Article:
Glen Onoko Falls Hike

Mileage: about 3 miles                                    GPS Directions 40.883237, -75.762165

Hike time: 3.5 hrs with 3 kids                                               Facebook

Rise: 1188 ft                                                                            Weather

My Pintrest                                                                         Hikes by region

Significance:Rock scrambles, waterfalls, views          East Coast Fire Towers

Here is some of what you need to know: This is one of the coolest trails around; it is a technical trail with rock scrambles and high waterfalls. Use good footwear and watch your step, people have died here. My kids were 7 and 3 when I first brought them here.

The beginning of the hike is a little confusing so I will do my best to walk you through it.


1. Scroll the mouse over the altitude line to see where it lines up on the map

2. Click on the flags for more information

3. Click on the pictures to make them large




When you walk down the steps from the parking area you will meet this sign. Make a right, walk under the bridge, and follow the river for about 0.2 miles.


Make a right at the sign


walk under the bridge













Entrance to the falls trail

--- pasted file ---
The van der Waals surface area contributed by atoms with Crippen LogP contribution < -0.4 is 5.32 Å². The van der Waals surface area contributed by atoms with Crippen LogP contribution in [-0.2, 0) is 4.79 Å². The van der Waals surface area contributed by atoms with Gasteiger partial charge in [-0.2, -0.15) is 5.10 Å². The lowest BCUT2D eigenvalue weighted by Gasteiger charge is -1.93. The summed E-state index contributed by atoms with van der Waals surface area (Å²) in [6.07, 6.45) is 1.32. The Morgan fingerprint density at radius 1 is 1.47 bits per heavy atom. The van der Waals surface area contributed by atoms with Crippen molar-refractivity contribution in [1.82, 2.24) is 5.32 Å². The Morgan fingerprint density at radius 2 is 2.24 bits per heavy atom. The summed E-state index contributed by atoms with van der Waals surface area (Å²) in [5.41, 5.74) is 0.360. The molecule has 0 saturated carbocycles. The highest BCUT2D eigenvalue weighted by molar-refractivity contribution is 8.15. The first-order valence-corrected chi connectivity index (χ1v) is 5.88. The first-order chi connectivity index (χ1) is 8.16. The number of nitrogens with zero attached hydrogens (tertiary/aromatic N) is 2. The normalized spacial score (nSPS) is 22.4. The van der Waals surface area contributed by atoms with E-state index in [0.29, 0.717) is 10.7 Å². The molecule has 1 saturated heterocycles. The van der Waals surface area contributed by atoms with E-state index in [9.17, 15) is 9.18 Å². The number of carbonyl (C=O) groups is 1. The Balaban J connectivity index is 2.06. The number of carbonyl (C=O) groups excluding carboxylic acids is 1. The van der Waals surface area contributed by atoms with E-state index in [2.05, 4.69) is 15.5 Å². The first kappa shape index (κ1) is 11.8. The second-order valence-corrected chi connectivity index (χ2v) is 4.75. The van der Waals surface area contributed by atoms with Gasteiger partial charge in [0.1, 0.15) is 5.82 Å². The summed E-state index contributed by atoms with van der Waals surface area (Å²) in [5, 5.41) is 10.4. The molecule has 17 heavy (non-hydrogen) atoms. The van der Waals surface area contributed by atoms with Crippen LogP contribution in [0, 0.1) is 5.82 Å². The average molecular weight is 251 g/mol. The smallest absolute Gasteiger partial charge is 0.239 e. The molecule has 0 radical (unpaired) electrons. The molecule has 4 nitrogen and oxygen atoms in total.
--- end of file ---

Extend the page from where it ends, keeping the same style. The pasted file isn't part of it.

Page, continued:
There is an easier way to start this hike, unfortunately the lack of signs makes it too difficult to direct you there. So if you have traveled the 0.2 miles along the river you will start to hear rushing water, then you will see the fast stream. To the right of the stream you will see a trail going into the Rhododendrons. Do not worry, it is worth the work.


The trail is filled with big rocks that you will have to climb over. Where there are not rocks the ground is steep. This can be a tough trail, but it is awesome and the kids loved it. I carried the baby on my back as I always do, the 7 and 3 year old did it with no problem.

Their are 3 main falls, but almost the entire hike along the creek is made of a thousand tiny waterfalls. Here are some photos:






























On the path between the bottom of the second falls to the top of the second falls is an area of stacked rocks. The actual name for this is Cairn, and aside from this rock garden you will find stacked rocks all over this park.






The only vista on the trail is from the second falls. It is difficult to see since a chain has been place to block people from walking out onto it. *Their is a lookout above the old train tunnel you saw when you came in.




It may seem the trail disappears at the top of the second falls. As you face the water turn around and look behind you for an orange arrow spray painted on a rock.

It is not far to the third and final waterfall. This one has a little cave behind the falls I was able to duck into. To make this hike a loop you will have to follow the trail to the top of these falls and beyond.



If you want to make a loop out of this hike then your next goal after the falls is to find the fire ring. This could be very easy but a lack of signage makes it a little more work. I do not want to discourage you, we found it by verbal directions and you can to. So… as you leave the top of the third falls you want to continue in the up stream direction but baring slightly Right, you should see some kind of trail. In a short distance you will come across a large open area with a fire ring. Too the right of that fire ring is a well defined trail heading in the down hill direction.